Measuring what matters: how schools assess and fund whole student development Download Now

Measuring What Matters: How Schools Assess and Fund Whole Student Development

A recent study found that ‘improving student well-being’ is the number one priority for most K-12 schools. However, many school leaders are left wondering how to measure outcomes and fund this important programming in a sustainable, systemic way. Download this white paper to learn how to fund and measure the impacts of whole student development programs.

22 Insights for 2022 Download Now

Report: 22 Insights for 2022 About Social Media & Student Well-Being

Social media is one of the greatest influences on students’ health, happiness, and future success. This report represents the findings of a nationwide survey of more than 10,000 students and highlights actionable insights, trends, and needs of K-12 students. Because, more than ever, social media is simply being social.

The Essential Guide to Empowering Students to Make High-Character Decisions Online and Offline Download Now

The Essential Guide to Empowering Students to Make High-Character Decisions Online and Offline

Students spend an average of 32.5 hours in class every week. After you factor in parents’ busy work schedules and student extracurricular activities, some students spend more time with their teachers than they do with their parents on weekdays. The classroom plays an important role in student development, academically and socially, making it a prime place to integrate modern-life skills. As the world continues to change, so does the curriculum needed to adapt to student experiences. CASEL provides a widely accepted framework for student well-being curriculum, but how can educators easily begin to incorporate the CASEL Competencies into their classrooms?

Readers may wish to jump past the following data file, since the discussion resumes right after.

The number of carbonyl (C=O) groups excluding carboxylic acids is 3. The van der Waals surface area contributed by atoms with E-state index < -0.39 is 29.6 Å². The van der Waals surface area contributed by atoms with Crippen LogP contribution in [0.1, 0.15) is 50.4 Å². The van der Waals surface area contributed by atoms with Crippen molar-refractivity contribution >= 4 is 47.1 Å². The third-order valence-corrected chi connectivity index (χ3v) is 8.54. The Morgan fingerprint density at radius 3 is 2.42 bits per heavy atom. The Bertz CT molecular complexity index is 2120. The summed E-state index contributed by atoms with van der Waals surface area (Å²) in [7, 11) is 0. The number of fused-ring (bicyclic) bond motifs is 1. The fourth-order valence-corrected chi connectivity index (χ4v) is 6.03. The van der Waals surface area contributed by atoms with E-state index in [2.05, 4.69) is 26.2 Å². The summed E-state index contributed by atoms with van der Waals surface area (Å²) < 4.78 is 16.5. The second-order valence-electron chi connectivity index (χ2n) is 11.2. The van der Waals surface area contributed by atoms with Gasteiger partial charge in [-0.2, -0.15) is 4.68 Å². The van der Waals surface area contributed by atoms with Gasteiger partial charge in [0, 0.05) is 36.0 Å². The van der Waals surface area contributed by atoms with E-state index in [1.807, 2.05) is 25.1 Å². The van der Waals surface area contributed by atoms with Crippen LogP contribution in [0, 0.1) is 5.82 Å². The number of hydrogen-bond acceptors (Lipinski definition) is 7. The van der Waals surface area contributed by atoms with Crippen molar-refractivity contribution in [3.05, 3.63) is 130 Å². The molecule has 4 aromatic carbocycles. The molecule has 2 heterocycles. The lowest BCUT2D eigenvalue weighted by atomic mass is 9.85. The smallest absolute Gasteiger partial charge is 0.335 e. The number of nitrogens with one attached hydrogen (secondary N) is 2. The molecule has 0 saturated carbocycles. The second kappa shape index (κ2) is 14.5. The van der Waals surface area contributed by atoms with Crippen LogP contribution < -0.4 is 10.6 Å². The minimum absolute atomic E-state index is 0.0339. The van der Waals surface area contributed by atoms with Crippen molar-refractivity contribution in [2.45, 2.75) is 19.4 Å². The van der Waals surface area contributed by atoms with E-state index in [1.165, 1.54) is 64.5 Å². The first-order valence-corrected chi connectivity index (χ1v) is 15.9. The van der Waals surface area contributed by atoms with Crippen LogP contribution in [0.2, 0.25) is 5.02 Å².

social media & well-being Download Now

White Paper: Social Media and Well-being: What Students Want Adults to Know

On average, students spend 8.3 hours on social media every day. For Generation Z, and even Millennials, social media is simply just being social.  These apps are an extension of their social world, and these same digital experiences have the power to amplify anxiety and social challenges but also spark curiosity, passion, and joy.  No one receives a test before they get on social media.  There is no obvious determining factor to decide if someone is “ready” to take on the emotional ups and downs of social media, the mindless (and often hilarious) distractions the internet provides. For years, social media has been a social-emotional scapegoat, but that might be unfounded. Like most things, there are pros and cons to social media, but which one outweighs the other?